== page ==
Fragmentation of the fe/male characters in Final Flight from Sanaa: A corpus-based feminist stylistic analysis

Ohood Ali Mohammed Saif Al-Nakeeb

Abstract


This paper examines the fragmentation of the fe/male characters in a one-novel corpus (henceforth, FFFS Corpus). The text is Final Flight From Sanaa, a Yemeni novel written by Qais Ghanem and published in 2011. The paper unfolds how the fe/male characters are introduced and talked about as anatomical parts in order to describe differences or similarities in gender representation, and to explore power relations and cultural differences between the eastern and western men and women. The analysis is done qualitatively using the feminist stylistic approach set out in Mills (1995) and quantitatively with the help of the corpus linguistic tool Wmatrix. Results have demonstrated that although the female and male bodies are almost equally fragmented, they are depicted differently. For example, female characters are introduced in terms of their physical attractiveness and sexuality while their male counterparts are focalized via their colors, physical deficiencies, skills, personality traits and the level of power they possess (whether physical or social).


Keywords


Fragmentation, feminist stylistics, corpus-based analysis, Wmatrix

Full Text:

PDF

References


Butler, J. (1990). Gender Trouble: Feminism and the Subversion of Identity. London: Routledge.

Butler, J. (1993). Bodies that Matter: On the Discursive Limits of “Sex”. London: Routledge.

Butler, J. [Lbtavares Tavares]. (2015) Judith Butler’s conference entitled “Why bodies matter” on June 2nd 2015 in the context of the celebrations of “gender trouble”’s 25th Anniversary in Teatro Maria Matos in Lisbon [Video file]. Retrieved from https://www.youtube.com/watch?v=IzWWwQDUPPM&t=23s .

Brown, C. A. (2012). The Black Female Body in American Literature and Art: Performing Identity. New York: Routledge.

Ghanem, Q. (2011). Final Flight from Sana’a. Ottawa: Baico Publishing.

Green, M. (2016). Silence of the limbs: Dismemberment, female bodies, and literary pieces. Oklahoma: University of Oklahoma dissertation. Retrieved from https://shareok.org/handle/11244/34684 .

Guldin, R. (2002). The dis-membered body: Bodily fragmentation as a metaphor for political renewal. Physis: Revista de Saúde Coletiva 12(2): 221-234.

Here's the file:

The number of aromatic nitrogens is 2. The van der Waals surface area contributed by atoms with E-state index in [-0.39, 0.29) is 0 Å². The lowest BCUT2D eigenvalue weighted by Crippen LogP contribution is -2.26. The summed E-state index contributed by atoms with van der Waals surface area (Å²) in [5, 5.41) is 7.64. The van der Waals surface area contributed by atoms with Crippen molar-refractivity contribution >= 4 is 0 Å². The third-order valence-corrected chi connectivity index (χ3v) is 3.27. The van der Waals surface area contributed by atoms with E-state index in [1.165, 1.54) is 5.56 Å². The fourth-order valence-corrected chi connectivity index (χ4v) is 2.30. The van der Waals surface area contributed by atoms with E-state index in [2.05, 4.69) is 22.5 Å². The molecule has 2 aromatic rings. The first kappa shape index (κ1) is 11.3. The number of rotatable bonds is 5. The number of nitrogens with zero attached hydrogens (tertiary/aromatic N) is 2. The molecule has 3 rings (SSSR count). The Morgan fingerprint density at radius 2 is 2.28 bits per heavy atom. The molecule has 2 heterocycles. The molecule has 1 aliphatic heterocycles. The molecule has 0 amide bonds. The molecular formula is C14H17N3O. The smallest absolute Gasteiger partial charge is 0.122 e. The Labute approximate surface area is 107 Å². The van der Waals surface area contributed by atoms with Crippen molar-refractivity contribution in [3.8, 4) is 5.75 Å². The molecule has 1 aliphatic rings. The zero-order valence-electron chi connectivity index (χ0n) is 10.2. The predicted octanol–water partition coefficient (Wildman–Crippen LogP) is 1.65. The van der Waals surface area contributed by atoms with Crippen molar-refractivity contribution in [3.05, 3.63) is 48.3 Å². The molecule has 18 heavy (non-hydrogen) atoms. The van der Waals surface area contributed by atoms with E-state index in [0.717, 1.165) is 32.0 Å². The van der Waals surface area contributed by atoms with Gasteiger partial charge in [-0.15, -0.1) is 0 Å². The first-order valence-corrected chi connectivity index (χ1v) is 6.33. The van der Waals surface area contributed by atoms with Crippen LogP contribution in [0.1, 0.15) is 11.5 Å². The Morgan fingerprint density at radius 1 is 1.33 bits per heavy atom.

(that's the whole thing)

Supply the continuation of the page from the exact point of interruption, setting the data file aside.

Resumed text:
Innes-Parker, C. (1995). Fragmentation and reconstruction: Images of the female body in Ancrene Wisse and the Katherine Group. Comitatus: A Journal of Meideval and Renaissance Studies 26(1). Retrieved from http://escholarship.org/uc/item/9pv651nq .

Jeffries, L. (2007). Textual Construction of the Female Body: A Critical Discourse Approach. Basingstoke: Palgrave Macmillan.

June, P. B. (2010). The Fragmented Female Body and Identity: The Postmodern, Feminist, and Multiethnic Writings of Toni Morrison, Theresa Hak Kyung Cha, Phyllis Alesia Perry, Gayl Jones, Emma Pérez, Paula Gunn Allen, and Kathy Acker vol. 56. New York: Peter Lang Publishing.

Kappeler, S. (1986). The Pornography of Representation. Cambridge: Polity Press.

Katrak, K. H. (2006). Politics of the Female Body: Postcolonial Women Writers of the Third World. New Brunswick, NJ, and London: Rutgers University Press.

Leech, G. and Fallon, R. (1992). Computer corpora – What do they tell us about culture? ICAME Journal 16.

Mills, S. (1995). Feminist Stylistics. London: Routledge.

Montoro, R. (2012). Chick Lit: The Stylistics of Cappuccino Fiction. London: Bloomsbury Publishing.

Morguson, A. (2012). All the pieces matter: Fragmentation-as-agency in the novels of Edwidge Danticat, Michelle Cliff, and Shani Mootoo. Indiana: Indiana University MA thesis. Retrieved from http://hdl.handle.net/1805/3218 .

Walsh, C. (2001). Gender and Discourse: Language and Power in Politics, the Church and Organizations. London: Longman.




DOI: http://dx.doi.org/10.7575/aiac.ijalel.v.7n.3p.221

Refbacks

  • There are currently no refbacks.




Creative Commons License
This work is licensed under a Creative Commons Attribution 4.0 International License.

2012-2021 (CC-BY) Australian International Academic Centre PTY.LTD

International Journal of Applied Linguistics and English Literature

To make sure that you can receive messages from us, please add the journal emails into your e-mail 'safe list'. If you do not receive e-mail in your 'inbox', check your 'bulk mail' or 'junk mail' folders.